Varsovian 92 | 634    
21 Sep 2010  #3
The difference with Warsaw is that the so-called "right of perpetual usufruct" (99-year lease of publicly-owned land) affects the whole city, which was nationalised under the Warsaw Decree of 1944.

Citizens who had friends and could bribe their way round administrative problems managed to reclaim their land in a few years for a minimal lease fee. Others were not so lucky. Restitution cases started after independence in 1990, but the success of former owners (or rather, their descendants) depends on legal skill, surviving documentation, attitude of judges in the past etc etc - and if the council has sold the land on to a third party (often Party members) in the intervening years then the option is to go for compensation - a fraught process.

Things get even more complicated if the former owners/descendants did nothing to assert claims earlier due to emigration.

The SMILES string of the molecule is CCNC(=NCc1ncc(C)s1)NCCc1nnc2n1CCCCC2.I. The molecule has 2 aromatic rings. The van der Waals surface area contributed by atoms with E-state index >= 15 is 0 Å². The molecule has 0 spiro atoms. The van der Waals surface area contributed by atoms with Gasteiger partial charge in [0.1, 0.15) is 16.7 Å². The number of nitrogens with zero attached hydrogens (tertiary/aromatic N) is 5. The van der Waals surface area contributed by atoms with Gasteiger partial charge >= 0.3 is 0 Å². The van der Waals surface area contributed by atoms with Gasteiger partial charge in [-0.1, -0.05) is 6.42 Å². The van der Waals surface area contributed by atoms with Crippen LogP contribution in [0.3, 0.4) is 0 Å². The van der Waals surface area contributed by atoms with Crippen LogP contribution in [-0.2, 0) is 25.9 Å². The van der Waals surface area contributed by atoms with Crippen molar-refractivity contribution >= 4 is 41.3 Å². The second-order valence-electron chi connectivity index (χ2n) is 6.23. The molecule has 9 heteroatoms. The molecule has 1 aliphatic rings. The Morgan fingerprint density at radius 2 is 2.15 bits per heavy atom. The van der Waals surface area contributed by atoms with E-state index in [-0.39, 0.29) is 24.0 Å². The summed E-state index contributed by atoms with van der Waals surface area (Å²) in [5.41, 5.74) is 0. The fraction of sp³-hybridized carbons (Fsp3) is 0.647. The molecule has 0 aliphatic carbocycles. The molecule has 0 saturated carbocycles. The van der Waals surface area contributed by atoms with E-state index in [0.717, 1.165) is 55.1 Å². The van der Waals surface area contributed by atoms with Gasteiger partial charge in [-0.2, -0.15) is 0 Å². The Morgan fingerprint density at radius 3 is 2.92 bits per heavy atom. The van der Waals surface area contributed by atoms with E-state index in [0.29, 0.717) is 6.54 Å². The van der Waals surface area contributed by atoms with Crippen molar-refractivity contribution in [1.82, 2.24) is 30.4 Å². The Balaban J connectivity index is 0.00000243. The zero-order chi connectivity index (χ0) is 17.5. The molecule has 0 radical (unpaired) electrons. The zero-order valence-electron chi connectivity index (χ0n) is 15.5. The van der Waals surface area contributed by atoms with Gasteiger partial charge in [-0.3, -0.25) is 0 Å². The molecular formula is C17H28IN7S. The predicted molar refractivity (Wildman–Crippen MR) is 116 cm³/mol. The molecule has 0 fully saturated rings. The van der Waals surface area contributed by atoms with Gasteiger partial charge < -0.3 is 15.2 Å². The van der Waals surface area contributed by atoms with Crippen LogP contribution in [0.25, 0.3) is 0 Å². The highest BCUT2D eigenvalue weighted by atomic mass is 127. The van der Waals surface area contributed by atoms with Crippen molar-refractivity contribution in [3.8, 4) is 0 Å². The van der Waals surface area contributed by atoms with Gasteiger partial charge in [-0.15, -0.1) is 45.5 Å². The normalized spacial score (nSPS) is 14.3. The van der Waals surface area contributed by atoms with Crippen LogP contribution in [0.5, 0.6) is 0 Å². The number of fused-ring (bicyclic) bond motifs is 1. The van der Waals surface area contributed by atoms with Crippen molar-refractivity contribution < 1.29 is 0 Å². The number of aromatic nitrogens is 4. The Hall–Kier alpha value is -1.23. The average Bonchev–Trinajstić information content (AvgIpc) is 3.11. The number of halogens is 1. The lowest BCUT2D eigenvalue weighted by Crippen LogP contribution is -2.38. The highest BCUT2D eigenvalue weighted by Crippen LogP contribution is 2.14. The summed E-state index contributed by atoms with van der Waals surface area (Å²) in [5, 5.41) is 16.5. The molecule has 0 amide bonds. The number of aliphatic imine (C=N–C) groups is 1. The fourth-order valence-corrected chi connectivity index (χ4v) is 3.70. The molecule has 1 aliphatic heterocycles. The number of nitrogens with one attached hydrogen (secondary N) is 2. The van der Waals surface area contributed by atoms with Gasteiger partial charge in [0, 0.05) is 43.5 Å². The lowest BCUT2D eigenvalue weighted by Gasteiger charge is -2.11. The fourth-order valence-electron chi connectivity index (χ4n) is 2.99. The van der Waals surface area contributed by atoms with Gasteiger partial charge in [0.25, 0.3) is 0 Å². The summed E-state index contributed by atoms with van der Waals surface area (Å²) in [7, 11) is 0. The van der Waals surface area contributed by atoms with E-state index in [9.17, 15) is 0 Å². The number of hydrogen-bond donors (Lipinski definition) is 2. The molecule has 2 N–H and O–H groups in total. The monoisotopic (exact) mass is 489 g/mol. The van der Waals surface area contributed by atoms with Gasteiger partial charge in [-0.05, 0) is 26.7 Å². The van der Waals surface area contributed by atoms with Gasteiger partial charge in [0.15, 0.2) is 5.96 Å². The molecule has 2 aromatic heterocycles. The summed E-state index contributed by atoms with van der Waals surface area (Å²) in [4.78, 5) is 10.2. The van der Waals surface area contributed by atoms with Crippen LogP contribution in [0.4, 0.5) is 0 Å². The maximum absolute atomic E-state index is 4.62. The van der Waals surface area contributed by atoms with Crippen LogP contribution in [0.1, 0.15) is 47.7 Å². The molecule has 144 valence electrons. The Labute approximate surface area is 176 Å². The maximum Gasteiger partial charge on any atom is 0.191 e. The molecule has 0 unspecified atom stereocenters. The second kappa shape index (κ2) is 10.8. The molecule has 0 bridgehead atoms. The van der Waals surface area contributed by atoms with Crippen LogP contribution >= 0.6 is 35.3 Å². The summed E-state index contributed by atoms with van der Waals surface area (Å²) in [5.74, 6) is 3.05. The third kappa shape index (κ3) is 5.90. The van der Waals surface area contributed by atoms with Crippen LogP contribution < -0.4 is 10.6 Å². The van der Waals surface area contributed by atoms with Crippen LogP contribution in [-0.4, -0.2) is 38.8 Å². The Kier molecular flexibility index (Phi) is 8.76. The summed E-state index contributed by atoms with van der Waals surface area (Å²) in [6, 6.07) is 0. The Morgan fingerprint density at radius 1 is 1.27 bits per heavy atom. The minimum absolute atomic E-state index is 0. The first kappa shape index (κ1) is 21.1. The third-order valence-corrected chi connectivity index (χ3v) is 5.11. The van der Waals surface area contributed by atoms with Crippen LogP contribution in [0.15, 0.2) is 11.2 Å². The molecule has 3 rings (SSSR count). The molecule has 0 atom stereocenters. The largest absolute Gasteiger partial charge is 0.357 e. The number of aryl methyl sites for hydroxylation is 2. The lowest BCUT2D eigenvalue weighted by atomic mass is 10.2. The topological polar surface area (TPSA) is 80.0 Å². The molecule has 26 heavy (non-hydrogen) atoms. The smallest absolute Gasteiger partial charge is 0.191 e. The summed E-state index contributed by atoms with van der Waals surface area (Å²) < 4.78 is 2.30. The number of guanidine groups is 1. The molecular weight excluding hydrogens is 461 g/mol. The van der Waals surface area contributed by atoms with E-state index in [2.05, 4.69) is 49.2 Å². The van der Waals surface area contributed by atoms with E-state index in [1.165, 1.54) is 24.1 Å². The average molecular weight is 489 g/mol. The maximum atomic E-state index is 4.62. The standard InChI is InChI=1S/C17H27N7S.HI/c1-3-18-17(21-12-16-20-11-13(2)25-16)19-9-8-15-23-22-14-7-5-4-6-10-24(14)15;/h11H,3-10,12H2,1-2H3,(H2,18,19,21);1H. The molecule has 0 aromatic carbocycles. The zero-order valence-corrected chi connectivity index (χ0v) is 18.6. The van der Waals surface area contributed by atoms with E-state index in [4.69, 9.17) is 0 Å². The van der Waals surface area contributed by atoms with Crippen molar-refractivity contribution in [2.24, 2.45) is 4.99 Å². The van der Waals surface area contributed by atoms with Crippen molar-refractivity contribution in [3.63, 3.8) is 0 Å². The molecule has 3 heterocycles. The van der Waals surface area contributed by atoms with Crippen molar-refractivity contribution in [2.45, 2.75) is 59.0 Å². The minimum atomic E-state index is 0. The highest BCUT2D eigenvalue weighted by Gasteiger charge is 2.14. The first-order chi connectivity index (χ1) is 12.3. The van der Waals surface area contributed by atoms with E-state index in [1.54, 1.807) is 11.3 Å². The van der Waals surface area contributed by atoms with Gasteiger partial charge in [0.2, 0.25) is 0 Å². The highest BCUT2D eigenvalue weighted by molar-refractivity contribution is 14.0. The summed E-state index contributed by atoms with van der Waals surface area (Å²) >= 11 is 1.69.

Rtard - | 7    
21 Sep 2010  #4
So if your property is further down the road and you want to improve the state of the track so your new car doesn't fall to bits, all the farmers whose 'land' you have to traverse all have to agree; and that all at the same time! And if any one of them at any time changes his mind, you're stuck. Some farmers also have close family in local council offices, who can pull (or block) strings in his favour.

I'd say that it is a good thing - it's their property. I'd say it is very democratic

Sure, it doesn't seem so cool if you're the guy who wants to build a road.
But on the other hand, what would you say if one day they decided that they are demolishing your house because they want to build a new road? :-D
szarlotka 8 | 2,209    
21 Sep 2010  #5
Maybe we are in danger of confusing ownership with ultimate ownership. As an owner of a freehold property the ultimate owner of the land (to all intensive purposes the state) can force me to sell it to them under compulsory purchase at a 'fair' value but there has to be a valid reason for invoking that right. Buying half of szarlotka acres to build a new housing estate to rake in wads of cash from developers is not a valid reason. Putting a new motorway through it is a valid reason. I'm no expert on property law, as you cann see from my previous warblings, but the planning process has to make a clear case for the forced purchase I would have thought. Is there a specialist property lawyer in the house?
Rtard - | 7    
21 Sep 2010  #6